This morning on radio, David Barton called in to provide his insight into the Supreme Court’s rulings on Proposition 8 and the Defense of Marriage Act. Glenn’s feelings were split. On one hand, he was glad to see the government get out of the marriage business, but he also feared what the Prop 8 dismissal meant for our civil liberties. David Barton, meanwhile, looked into the implications the decisions will have for churches and other religious institutions.
“What’s happened is that the decision, the DOMA decision, has brought in probably at least three major areas into play that weren’t into play before,” David explained. Those three areas are:
- The military
- The State Department
- Conscience cases
“One is going to be the military because the military is under federal jurisdiction, federal law. It’s not a state,” David said. “And so in that sense what we’ve been fighting the last two years is trying to protect the rights of chaplains not to have to perform gay marriage against their will, and two consecutive years the president has threatened to veto the defense spending if we didn’t get that out of there that now becomes a real problem because we were able to do that before. Under DOMA we said, ‘Wait a minute. Under federal law you as the chaplain don’t have to do this. DOMA defends you.’ We don’t have DOMA anymore.”
“So now you watch the pressure on the chaplains and you watch what will happen now without DOMA,” he continued. “And we’ve already had this. We’ve already are two and three star generals tell these guys, look, if you don’t like it, get out of the military. If you can’t go along with this, get out. So now that will escalate. The rights of conscience are a real problem.”
The State Department
“The secondary where it will have a big impact is through the State Department. Now, the State Department has had DOMA in place, but hey’ve been ignoring it,” David explained. “I got word today from down in Central America the State Department saying, ‘Hey, sorry, we’re going to withhold all State Department funds to your country until you get gay marriage in your Constitution.’…And see, that’s another aspect, too, is in Kenya. Kenya has in its constitution we don’t do abortion in Kenya, and the State Department said until you get that out, you don’t get more funds.”
“Now people, you know, people don’t keep up with the State Department anyway, but this will escalate State Department efforts to promulgate those two particular lifestyles instead of, you know, have at least a little restraint,” he continued. “And, you know, the next president would come in and it goes from president to president, who promotes and who doesn’t. So that goes away.”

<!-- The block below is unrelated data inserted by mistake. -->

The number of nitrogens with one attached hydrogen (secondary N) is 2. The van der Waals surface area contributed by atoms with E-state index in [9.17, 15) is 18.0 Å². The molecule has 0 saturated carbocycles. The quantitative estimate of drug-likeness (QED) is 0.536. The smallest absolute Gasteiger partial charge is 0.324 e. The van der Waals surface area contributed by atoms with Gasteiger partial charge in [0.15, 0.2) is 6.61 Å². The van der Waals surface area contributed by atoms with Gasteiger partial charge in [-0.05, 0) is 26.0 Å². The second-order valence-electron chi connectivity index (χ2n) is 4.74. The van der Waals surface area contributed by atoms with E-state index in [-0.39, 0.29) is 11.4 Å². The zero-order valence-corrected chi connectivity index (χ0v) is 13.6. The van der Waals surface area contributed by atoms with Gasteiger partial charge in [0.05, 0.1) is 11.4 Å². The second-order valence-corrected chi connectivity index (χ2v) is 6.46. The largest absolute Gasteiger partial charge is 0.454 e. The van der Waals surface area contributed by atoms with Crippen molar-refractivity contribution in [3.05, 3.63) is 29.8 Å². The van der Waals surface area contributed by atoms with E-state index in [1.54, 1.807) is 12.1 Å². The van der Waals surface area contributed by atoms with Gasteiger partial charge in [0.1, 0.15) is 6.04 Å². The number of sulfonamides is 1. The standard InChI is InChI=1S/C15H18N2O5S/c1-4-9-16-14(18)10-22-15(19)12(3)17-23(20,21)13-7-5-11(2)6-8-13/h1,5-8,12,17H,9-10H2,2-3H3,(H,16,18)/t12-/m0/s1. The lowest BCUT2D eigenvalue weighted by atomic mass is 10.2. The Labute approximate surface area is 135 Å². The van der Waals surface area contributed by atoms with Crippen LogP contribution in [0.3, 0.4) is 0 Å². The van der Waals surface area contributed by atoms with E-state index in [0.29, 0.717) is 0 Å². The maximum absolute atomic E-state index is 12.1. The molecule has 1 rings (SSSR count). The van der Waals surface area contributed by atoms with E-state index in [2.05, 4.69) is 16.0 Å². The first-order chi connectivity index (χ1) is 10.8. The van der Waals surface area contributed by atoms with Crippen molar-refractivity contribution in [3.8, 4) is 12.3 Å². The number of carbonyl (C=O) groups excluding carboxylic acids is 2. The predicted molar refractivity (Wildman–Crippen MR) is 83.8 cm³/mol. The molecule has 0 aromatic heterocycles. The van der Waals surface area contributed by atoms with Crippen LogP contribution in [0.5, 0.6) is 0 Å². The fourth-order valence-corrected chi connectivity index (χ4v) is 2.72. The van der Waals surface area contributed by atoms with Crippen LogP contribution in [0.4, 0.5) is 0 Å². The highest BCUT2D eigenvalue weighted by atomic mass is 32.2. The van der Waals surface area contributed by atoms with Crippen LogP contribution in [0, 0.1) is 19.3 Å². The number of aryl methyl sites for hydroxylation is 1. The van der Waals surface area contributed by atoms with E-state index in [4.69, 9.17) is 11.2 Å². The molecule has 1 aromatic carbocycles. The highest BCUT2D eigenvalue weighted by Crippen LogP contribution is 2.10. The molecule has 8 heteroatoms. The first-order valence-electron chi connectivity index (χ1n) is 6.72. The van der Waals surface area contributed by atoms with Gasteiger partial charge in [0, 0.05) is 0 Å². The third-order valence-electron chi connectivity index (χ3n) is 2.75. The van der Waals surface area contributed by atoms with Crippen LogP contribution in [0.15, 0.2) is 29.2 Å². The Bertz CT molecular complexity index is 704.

“And the third thing that will happen with the DOMA decision is it now complicates the conscience cases we have all over the nation in states that do have gay marriage,” David said. “For example, New Jersey where a church said, ‘Hey, we don’t do gay marriage’ and [the government] said, ‘Great, you lose your tax exemption.’ That’s it.”
Tax exemption could prove to be a huge bargaining chip for the government, if churches don’t begin to walk away from the loophole.
“What are we going to do to get churches to walk away from their income tax exemption,” Glenn asked.
“I mean, they need to at the state level. What they believe is that they can’t survive without it. Now, I’m a big believer in the way Paul did it. Paul was bivocational. He had his own income so that he wasn’t dependent on a church,” David explained. “Right now what happens is so many ministers depend on their church, and I’m sorry, I often call it church welfare. These are guys that get their check from the church and they don’t want to mess with their check, don’t want to jeopardize that. It’s time for more pastors to become bivocational so that nobody can tell them what to do with their money. They own their own money. If the church money dries up, great, they are still ministers and they can still preach because they’ve got an income. So I’m really into that mold. And until we get out of the church welfare mold, the church takes care of me and I can’t afford to lose my check from the church. It’s going to be really tough to get the guys in a different direction.”
Glenn has talked for a long time about reaching the end-of-the-road, the tipping point in which there is no return. In terms of religious freedom and protection under the First Amendment, it looks as though we have reached the point of no return.
“This, this is it,”David said. “Even the Prop 8 decision or non-decision as it is was – we don’t allow the will of the people to stand, we’re remanding it back. Well, guess what. They’ve already struck down the will of the people. So the Supreme Court in essence is saying, ‘Hey, we don’t recognize the republican form of government.’ And that’s a real problem. This is a time if we’re going to keep our fundamental system as a republican form of government with traditional moral values and the basis of our Constitution, that plan has to go into effect. No question it has to go into effect.”